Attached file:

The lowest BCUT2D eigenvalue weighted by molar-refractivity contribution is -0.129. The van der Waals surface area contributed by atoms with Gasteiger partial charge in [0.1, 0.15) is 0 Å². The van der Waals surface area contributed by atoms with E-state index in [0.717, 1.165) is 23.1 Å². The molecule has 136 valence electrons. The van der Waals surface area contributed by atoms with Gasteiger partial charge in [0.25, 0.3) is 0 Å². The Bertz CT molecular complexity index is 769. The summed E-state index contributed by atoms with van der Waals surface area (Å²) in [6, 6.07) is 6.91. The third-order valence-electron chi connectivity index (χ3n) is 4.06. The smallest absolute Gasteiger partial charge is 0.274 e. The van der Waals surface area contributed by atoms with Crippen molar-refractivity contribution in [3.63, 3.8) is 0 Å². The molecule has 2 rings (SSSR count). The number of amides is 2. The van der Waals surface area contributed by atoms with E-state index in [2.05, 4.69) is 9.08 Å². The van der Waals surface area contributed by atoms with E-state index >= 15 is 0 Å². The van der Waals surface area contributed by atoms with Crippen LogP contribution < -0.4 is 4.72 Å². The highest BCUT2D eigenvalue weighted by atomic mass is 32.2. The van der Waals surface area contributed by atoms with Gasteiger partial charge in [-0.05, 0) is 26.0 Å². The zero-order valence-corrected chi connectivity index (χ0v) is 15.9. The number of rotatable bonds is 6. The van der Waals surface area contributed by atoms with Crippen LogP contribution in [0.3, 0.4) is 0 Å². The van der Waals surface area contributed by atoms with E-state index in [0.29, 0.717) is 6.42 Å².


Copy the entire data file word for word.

The lowest BCUT2D eigenvalue weighted by molar-refractivity contribution is -0.129. The van der Waals surface area contributed by atoms with Gasteiger partial charge in [0.1, 0.15) is 0 Å². The van der Waals surface area contributed by atoms with E-state index in [0.717, 1.165) is 23.1 Å². The molecule has 136 valence electrons. The van der Waals surface area contributed by atoms with Gasteiger partial charge in [0.25, 0.3) is 0 Å². The Bertz CT molecular complexity index is 769. The summed E-state index contributed by atoms with van der Waals surface area (Å²) in [6, 6.07) is 6.91. The third-order valence-electron chi connectivity index (χ3n) is 4.06. The smallest absolute Gasteiger partial charge is 0.274 e. The van der Waals surface area contributed by atoms with Crippen molar-refractivity contribution in [3.63, 3.8) is 0 Å². The molecule has 2 rings (SSSR count). The number of amides is 2. The van der Waals surface area contributed by atoms with E-state index in [2.05, 4.69) is 9.08 Å². The van der Waals surface area contributed by atoms with E-state index >= 15 is 0 Å². The van der Waals surface area contributed by atoms with Crippen LogP contribution < -0.4 is 4.72 Å². The highest BCUT2D eigenvalue weighted by atomic mass is 32.2. The van der Waals surface area contributed by atoms with Gasteiger partial charge in [-0.05, 0) is 26.0 Å². The zero-order valence-corrected chi connectivity index (χ0v) is 15.9. The number of rotatable bonds is 6. The van der Waals surface area contributed by atoms with Crippen LogP contribution in [0.3, 0.4) is 0 Å². The van der Waals surface area contributed by atoms with E-state index in [0.29, 0.717) is 6.42 Å².